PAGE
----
GREAT BIG PLANTS
By Rob Brack via alisobeach.com
-Tomato plant before Great Big Plants feedings for 5 weeks
I have been promising a Great Big Plants Story for months now, and I thought that people from the Aliso Beach and South Laguna communities would enjoy the article. I am glad, however, that I waited to write this story because the success of the product since the time period that I was supposed to write the article in has shown 15 times better results. Let me start by going back in time and talking about how a connection has turned into the promotion of an amazing product with real results in my own backyard.
My fraternity brother’s family owns Left Coast Brewco in San Clemente, California. He had been nudging me for at least a year to come check out the tasting room. Not sure why I didn’t take the bait of finely crafted beers until nearly 2 years of existence as a business, but I finally got there. In addition to the quality of their micro brews, I was struck by the type of people that were in the tasting room regularly and felt like it could be really good for business. The clientele at Left Coast is really cool. One of the people I met early in my time at Left Coast was this funny, young, twenty something who had a penchant for thrift store work shirts. Everyone of them came with a different name sewn on the shirt and a different company name. I found that hysterical and lo and behold Spenser was someone I talked to a lot while at Left Coast and a friend.
One day we ended up in a conversation about his family business Great Big Plants. I told him that 2014 was very productive for tomatoes in the backyard and that 2015 had been for the most part a disappointment. He suggested that I try his organic Great Big Plants solution which puts beneficial nutrients and microbes back in the soil that are beneficial to growth and productivity. He was even willing to bring me a complimentary sample. It seemed like a lost cause but I was down to test it out. The plants looked like they had completely given up and the life had been sucked out of them.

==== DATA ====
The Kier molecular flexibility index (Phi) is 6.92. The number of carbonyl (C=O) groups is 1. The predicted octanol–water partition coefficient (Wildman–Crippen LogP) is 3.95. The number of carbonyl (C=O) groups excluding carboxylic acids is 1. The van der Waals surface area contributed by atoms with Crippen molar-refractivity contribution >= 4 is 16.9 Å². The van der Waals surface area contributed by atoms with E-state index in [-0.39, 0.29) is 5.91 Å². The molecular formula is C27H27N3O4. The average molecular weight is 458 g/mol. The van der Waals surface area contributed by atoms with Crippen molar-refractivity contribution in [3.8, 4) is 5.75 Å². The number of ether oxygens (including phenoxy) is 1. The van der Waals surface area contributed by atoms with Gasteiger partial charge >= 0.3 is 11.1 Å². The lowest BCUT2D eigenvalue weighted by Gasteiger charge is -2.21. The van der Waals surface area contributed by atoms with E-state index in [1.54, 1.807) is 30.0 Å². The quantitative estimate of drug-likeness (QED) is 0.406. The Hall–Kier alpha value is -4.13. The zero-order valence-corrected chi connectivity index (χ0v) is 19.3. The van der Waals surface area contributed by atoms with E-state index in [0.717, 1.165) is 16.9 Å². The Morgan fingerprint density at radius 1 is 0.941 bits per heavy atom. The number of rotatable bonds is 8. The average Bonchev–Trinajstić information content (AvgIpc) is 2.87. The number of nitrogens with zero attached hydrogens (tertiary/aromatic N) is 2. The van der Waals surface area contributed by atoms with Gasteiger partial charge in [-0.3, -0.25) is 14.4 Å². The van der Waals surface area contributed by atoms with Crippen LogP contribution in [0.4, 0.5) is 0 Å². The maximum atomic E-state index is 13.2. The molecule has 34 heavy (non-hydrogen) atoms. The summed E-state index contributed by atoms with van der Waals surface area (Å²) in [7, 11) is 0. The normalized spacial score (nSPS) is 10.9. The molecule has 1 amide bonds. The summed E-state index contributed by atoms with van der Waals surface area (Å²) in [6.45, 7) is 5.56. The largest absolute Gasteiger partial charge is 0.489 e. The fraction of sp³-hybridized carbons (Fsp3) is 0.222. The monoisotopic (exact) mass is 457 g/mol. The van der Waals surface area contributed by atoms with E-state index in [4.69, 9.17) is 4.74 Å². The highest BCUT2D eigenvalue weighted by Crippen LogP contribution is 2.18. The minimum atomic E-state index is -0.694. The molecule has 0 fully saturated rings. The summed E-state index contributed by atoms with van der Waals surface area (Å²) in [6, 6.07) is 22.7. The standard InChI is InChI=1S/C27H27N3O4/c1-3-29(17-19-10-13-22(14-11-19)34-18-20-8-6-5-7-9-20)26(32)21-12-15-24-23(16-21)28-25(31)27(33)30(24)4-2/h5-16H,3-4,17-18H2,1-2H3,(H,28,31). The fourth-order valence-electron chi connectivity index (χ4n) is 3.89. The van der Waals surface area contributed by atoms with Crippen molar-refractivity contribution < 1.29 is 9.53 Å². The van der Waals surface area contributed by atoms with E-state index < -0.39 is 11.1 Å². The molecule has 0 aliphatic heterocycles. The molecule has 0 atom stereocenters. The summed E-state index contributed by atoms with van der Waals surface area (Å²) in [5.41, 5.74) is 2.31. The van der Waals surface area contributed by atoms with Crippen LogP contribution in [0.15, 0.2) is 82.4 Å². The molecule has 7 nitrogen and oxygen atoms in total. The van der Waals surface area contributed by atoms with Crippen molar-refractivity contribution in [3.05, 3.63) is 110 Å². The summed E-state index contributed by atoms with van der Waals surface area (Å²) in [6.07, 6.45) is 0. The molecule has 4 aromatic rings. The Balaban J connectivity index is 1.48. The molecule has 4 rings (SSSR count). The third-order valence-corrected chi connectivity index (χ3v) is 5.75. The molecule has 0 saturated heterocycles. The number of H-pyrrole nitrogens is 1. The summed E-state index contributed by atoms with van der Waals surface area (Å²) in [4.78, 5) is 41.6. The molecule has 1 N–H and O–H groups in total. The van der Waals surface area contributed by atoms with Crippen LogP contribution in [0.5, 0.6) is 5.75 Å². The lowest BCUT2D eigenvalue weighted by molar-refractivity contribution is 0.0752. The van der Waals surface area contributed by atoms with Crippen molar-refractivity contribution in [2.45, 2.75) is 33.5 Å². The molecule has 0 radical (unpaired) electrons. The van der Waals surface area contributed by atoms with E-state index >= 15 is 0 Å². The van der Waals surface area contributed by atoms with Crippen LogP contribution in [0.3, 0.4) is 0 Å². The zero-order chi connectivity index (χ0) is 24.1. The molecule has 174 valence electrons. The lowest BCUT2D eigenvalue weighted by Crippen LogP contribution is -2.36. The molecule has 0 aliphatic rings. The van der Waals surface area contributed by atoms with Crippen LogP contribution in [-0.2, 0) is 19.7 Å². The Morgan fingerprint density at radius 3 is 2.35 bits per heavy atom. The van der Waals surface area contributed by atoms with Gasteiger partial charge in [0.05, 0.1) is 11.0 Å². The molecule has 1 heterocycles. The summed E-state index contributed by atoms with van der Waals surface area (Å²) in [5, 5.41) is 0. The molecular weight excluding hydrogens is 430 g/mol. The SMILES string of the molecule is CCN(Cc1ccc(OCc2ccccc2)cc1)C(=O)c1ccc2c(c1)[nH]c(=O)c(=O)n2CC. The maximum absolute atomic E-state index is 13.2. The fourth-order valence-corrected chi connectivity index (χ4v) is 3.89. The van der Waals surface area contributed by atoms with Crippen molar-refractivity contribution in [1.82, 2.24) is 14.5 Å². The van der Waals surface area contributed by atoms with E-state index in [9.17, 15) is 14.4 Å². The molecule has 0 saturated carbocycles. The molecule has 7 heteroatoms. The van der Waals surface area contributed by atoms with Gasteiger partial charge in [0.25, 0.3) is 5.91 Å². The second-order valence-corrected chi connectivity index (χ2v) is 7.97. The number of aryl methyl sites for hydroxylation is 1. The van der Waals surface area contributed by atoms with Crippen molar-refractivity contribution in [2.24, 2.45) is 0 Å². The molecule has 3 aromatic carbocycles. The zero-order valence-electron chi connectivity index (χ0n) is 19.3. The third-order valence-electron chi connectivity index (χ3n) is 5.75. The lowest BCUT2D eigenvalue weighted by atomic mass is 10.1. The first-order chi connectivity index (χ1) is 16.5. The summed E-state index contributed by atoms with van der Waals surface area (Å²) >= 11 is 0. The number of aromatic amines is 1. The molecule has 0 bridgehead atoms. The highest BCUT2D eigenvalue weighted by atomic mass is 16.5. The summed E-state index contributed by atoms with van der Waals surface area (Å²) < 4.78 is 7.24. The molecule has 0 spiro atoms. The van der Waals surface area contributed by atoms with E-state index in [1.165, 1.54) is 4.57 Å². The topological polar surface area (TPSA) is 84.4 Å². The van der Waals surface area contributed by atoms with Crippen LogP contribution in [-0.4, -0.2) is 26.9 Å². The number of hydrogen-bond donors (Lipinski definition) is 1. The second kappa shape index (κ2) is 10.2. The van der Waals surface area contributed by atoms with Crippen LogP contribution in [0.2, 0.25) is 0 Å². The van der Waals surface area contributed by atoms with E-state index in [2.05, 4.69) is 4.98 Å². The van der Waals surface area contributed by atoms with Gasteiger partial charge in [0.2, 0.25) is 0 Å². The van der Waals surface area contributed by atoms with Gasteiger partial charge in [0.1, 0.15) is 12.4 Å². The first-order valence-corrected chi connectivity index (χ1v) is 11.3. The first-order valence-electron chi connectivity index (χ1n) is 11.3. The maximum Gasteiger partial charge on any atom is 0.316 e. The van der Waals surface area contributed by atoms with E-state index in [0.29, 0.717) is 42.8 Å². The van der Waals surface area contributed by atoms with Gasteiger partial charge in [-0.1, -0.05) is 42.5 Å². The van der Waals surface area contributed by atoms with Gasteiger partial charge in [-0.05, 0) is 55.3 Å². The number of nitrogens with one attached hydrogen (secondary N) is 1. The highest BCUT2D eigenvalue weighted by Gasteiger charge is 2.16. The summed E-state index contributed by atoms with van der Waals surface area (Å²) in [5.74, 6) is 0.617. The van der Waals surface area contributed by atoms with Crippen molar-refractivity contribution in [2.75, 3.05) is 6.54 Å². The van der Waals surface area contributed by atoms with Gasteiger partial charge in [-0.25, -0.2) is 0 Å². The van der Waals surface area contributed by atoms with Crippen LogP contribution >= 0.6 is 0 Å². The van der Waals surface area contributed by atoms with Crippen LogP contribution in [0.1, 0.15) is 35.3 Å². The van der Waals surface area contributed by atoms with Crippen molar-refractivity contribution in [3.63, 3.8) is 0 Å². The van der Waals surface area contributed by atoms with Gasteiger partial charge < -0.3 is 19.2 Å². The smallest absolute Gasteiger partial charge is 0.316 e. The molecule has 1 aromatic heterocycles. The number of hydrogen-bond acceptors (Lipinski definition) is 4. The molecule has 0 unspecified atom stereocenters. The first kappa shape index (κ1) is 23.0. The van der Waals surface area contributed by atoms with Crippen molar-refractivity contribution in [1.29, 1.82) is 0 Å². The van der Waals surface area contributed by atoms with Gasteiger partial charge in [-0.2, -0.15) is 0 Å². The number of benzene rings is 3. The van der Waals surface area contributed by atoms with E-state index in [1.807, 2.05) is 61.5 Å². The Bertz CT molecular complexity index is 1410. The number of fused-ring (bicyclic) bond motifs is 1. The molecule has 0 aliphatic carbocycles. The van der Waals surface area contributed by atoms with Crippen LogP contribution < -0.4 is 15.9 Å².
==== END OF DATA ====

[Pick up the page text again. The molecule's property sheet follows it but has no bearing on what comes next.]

Two of the three tomato plants after feeding them the solution for a couple of weeks roared back with a deepening healthy, green color and new foliage. There wasn’t a single tomato initially, and the flowers that started to spring to life seemed to be die and fall to the ground. That was discouraging, and the bees that were so prevalent in the spring were nowhere to be found. When this feeding process first started it was late summer early fall. It was not a forgone conclusion that this would work but in addition to the color, the vibrant smell of the plant became more pronounced and a tomato magically appeared. I began to notice that the local humming birds that chase each other around the yard for priority on the feeder hanging from the back patio, were now interested in and feeding on the nectar from the tomato plant flowers. For awhile, the lone tomato grew larger and then one day, it seemed like there were 5 or 6 more.
The plants aren’t out of the woods though as winter temperatures and predicted El Nino rains threaten the viability of keeping the tomato plants. There are now 15 tomatoes on the plant which to me is absolutely remarkable. They are all green and not quite at the ripening stage. I am hoping that they continue to develop into a salad friendly fruit, or vegetable depending on who you talk to, but the branches are starting to split under the weight of the tomatoes. This may force the decision to pick the larger tomatoes to see if placement next to a ripening banana starts a chain reaction that leaves them all red. Understand that I had no expectation for results like this. I was convinced that there was something to this solution when I saw the new, green growth and a single tomato formed. The odds were long so getting to 15 tomatoes in my mind is nothing short of amazing. We are approaching 3-5 days of rain, and I will be interested to see how well the plants hold up. Plan B is to remover the big ones to see if they can be influenced to ripen by bananas.